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Why Projects Fail, Part 12: Poor Portfolio Management

Why Projects Fail, Part 12: Poor Portfolio Management

Deployment coordination across a portfolio of projects is just one of the portfolio management dimensions that seems to be missed more often than managed

Have you ever been in a department that is the subject of multiple independent projects' implementations simultaneously, or in quick succession? Believe me, it is chaos and all of the projects are discredited as being "totally uncoordinated and badly planned".

Deployment coordination across a portfolio of projects is just one of the portfolio management dimensions that seems to be missed more often than managed.

One measure of a PMO's success is that the individual project managers don't have to be concerned with the problems and needs of other projects but see this as actively managed by the PMO

Each project manager, rightly, is focused on the successful delivery of their project. While they monitor and manage inter-dependencies, other projects' problems and issues are not their concern.

Indeed, one measure of a PMO's success is that the individual project managers don't have to be concerned with the problems and needs of other projects but see this as actively managed by the PMO.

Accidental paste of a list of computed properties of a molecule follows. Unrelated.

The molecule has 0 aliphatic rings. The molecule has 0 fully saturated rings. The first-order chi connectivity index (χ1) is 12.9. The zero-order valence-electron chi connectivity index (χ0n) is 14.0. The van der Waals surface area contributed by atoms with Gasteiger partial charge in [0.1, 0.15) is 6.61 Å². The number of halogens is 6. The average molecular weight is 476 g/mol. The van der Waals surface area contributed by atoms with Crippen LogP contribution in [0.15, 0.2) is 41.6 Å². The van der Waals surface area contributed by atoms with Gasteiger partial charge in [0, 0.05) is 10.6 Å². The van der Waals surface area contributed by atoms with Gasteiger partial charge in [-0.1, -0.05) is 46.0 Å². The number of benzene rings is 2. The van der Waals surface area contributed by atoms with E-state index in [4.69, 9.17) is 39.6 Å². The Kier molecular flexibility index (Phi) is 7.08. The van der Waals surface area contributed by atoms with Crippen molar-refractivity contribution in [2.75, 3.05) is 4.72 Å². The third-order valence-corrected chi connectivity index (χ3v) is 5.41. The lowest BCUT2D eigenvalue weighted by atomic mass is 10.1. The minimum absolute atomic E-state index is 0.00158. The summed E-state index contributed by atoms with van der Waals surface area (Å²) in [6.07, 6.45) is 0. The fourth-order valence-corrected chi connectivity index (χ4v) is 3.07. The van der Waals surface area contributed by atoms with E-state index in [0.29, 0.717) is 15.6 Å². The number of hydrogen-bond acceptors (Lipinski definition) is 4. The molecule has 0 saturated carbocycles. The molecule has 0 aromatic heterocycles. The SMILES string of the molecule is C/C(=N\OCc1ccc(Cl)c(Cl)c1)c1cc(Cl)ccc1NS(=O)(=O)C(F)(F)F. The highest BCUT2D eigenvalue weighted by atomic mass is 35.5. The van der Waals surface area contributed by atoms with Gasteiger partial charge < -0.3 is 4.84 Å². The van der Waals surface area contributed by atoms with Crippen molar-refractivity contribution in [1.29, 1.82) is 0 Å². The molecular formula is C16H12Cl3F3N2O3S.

Poor portfolio management impacts on the individual projects in terms of:

  • Resources are not available when required or are transferred off a project before they're finished.

  • Projects use a variety of project management approaches and reporting techniques, making meaningful coordination and consolidation hard to impossible.

  • There's no "one way" to do anything — each project has to create their own or choose from a variety of partly defined options.

  • Deployment clashes either cause chaos or last minute project delivery delays (with consequential project and missed benefits costs).

  • Benefits are duplicated across projects causing double counting and a nett reduction in the value of benefits delivered.

  • Disparate or contradictory desired business outcomes are approved resulting in direct implementation clashes and business confusion.

Each of these and other factors directly reduces the value and business success of projects and increases their likelihood of failure — whether by extending the timeline, increasing the costs, reducing the outcomes or delaying the benefits.

Although a later insight, as PMOs were rare when we started our research, a key requirement of PMOs is to progressively increase the capability of the organization to delivery projects successfully. Most PMOs fail to do this effectively, if they consider it at all.

How capable your organization is, on both the business and IT sides, in delivering projects directly impacts the results exponentially. A very capable organization will generate three times the returns of average organizations for the same level of expenditure.

This area of "capability development" is more than an efficiency factor, it is a competitive factor.

The PMO exists to ensure the success of all projects — and to ensure too many projects are not undertaken simultaneously, that the projects are 'doable' and will deliver the results envisaged, and that the value proposed is tracked, managed and measured to delivery — both during and after the completion of the project.

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